Here I place colour and highlighting schemes created by OllyDbg users. There is no installer as yet. To install scheme, please do the following:

  • Close OllyDbg.exe;
  • Open ollydbg.ini in any text editor;
  • Search for the line containing [Colours]. This line is followed by eight pairs of schemes and scheme names like this:
    • [Colours]
    • Scheme[0]=0,12,8,15,7,8,7,13
    • Scheme name[0]=Black on white
    • ...
  • Choose the colour scheme you want to replace (0 to 7). For example, this is scheme no. 3;
  • Delete lines Scheme[3] and Scheme name[3];
  • Insert lines Scheme[*] and Scheme name[*] from the new scheme and substitute asterisks (*) with scheme number (3);
  • Search for the line with [Syntax];
  • Choose syntax highlighting scheme to replace (1 to 3). Notice that OllyDbg ignores scheme 0 ("No highlighting");
  • Replace lines with Commands[*], Operands[*] and Scheme name[*];
  • Save ollydbg.ini;
  • Restart OllyDbg and select new colours and highlighting.
Important notice: Please keep in mind that my total webspace is limited to 10 MB, so I will be unable to illustrate all your contributions.

First scheme was proposed by Alex from Italy. A nice and calming combination of mostly green text on the black background.
Scheme name[*]=Alex black

Scheme name[*]=Alex black

This one is from Benjamin Peterson. He writes: "As I loved the old Borland C++ IDE, here is a color scheme that gives a
similar feeling..."

Scheme name[*]=Old IDE

Scheme name[*]=Old IDE

Another one is sent by Patrick from France - merci beaucoup, Patrick!

What Patrick wrote: This scheme is derived from the “Mostly black and Jumps’n’calls” scheme. It is intended to make debug sessions as effective as possible by highlighting more information that is usually important (conditional jumps, constants, calls) and less information that is comparatively of little use or very abundant (filling, general registers and memory locations).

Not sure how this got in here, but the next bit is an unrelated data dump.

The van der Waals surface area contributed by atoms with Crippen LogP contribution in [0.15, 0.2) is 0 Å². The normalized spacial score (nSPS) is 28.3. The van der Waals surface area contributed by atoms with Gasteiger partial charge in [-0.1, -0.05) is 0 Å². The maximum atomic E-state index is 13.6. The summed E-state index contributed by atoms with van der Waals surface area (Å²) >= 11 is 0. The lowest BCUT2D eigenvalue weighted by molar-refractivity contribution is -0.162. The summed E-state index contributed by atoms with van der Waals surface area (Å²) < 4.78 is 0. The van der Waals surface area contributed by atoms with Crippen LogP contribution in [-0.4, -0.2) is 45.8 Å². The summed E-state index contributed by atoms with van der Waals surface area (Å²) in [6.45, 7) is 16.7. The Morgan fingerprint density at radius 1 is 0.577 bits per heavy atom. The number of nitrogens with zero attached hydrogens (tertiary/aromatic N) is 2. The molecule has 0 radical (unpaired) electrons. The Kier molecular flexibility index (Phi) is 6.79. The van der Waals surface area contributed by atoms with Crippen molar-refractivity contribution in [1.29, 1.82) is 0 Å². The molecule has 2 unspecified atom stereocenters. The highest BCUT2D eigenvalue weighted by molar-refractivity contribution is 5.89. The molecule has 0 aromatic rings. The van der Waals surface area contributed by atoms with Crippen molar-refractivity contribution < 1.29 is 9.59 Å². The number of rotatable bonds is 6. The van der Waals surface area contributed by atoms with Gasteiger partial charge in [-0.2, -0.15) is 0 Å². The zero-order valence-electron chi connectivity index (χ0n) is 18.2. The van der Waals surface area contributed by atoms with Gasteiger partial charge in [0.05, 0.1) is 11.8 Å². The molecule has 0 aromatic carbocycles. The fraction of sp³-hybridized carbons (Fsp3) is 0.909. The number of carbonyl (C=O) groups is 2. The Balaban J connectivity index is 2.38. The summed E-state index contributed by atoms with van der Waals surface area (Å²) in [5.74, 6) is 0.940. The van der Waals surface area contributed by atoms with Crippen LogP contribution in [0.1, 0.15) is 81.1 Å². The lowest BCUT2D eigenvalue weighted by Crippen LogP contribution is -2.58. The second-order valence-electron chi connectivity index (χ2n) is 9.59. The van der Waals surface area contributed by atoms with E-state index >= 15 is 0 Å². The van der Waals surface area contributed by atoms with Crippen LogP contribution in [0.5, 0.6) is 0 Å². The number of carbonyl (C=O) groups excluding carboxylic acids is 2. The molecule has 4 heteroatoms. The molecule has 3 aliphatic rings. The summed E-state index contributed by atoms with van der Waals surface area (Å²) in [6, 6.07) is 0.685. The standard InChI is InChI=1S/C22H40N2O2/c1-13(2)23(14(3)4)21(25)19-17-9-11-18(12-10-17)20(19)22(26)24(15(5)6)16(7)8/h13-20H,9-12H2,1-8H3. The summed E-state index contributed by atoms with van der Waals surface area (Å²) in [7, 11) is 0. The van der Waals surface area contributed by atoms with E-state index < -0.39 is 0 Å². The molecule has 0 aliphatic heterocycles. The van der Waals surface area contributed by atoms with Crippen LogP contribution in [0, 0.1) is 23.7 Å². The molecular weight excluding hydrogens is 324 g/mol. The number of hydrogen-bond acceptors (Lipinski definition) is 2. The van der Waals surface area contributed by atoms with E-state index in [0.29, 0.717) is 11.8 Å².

Scheme name[*]=Patrick Black

Scheme name[*]=Patrick Jumps'n'calls

Here is an example showing the CPU register window. The font used is Terminal (height:9, width:6) but really choose the font you prefer or that is best suited to your vision requirements.


More detailed explanations follow:
  • White on black or white on black is of course a matter of taste but coloured instructions stand out better on a black background.
  • White and light grey are used for normal text, light green and cyan are used to highlight more,  and yellow and red to highlight even more. Dark green is used to almost hide text from view.
  • For a given colour, inverted text stands out more than normal text. It is used for jumps and calls, breakpoints and bad commands only.
  • Pushs and pops are of the same colour as calls and retns but with less emphasis. This is done on purpose so that they can be matched easily with the command they belong to.

Thank you, Patrick!